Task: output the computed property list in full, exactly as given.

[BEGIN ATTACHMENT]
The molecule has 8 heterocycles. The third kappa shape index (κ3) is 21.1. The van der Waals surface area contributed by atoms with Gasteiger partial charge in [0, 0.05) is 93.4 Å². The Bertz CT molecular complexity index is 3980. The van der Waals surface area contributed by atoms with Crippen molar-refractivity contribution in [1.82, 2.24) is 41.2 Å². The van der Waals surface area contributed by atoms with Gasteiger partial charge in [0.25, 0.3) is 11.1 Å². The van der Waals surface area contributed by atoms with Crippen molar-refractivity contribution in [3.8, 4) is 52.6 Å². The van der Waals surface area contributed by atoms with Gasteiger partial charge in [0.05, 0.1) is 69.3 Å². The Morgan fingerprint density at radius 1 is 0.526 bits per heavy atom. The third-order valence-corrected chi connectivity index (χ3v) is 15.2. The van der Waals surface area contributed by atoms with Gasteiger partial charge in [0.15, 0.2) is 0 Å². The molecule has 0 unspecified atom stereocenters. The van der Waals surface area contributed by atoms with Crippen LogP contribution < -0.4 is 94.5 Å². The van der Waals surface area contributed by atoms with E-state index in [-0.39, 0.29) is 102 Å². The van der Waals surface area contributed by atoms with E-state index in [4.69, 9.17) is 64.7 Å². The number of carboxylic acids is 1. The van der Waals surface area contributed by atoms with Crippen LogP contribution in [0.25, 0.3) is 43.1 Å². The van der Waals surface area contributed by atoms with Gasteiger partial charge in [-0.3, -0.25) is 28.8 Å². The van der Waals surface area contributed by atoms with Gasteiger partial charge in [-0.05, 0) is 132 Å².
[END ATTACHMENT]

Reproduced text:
The molecule has 8 heterocycles. The third kappa shape index (κ3) is 21.1. The van der Waals surface area contributed by atoms with Gasteiger partial charge in [0, 0.05) is 93.4 Å². The Bertz CT molecular complexity index is 3980. The van der Waals surface area contributed by atoms with Crippen molar-refractivity contribution in [1.82, 2.24) is 41.2 Å². The van der Waals surface area contributed by atoms with Gasteiger partial charge in [0.25, 0.3) is 11.1 Å². The van der Waals surface area contributed by atoms with Crippen molar-refractivity contribution in [3.8, 4) is 52.6 Å². The van der Waals surface area contributed by atoms with Gasteiger partial charge in [0.05, 0.1) is 69.3 Å². The Morgan fingerprint density at radius 1 is 0.526 bits per heavy atom. The third-order valence-corrected chi connectivity index (χ3v) is 15.2. The van der Waals surface area contributed by atoms with Gasteiger partial charge in [0.15, 0.2) is 0 Å². The molecule has 0 unspecified atom stereocenters. The van der Waals surface area contributed by atoms with Crippen LogP contribution < -0.4 is 94.5 Å². The van der Waals surface area contributed by atoms with E-state index in [-0.39, 0.29) is 102 Å². The van der Waals surface area contributed by atoms with E-state index in [4.69, 9.17) is 64.7 Å². The number of carboxylic acids is 1. The van der Waals surface area contributed by atoms with Crippen LogP contribution in [0.25, 0.3) is 43.1 Å². The van der Waals surface area contributed by atoms with Gasteiger partial charge in [-0.3, -0.25) is 28.8 Å². The van der Waals surface area contributed by atoms with Gasteiger partial charge in [-0.05, 0) is 132 Å².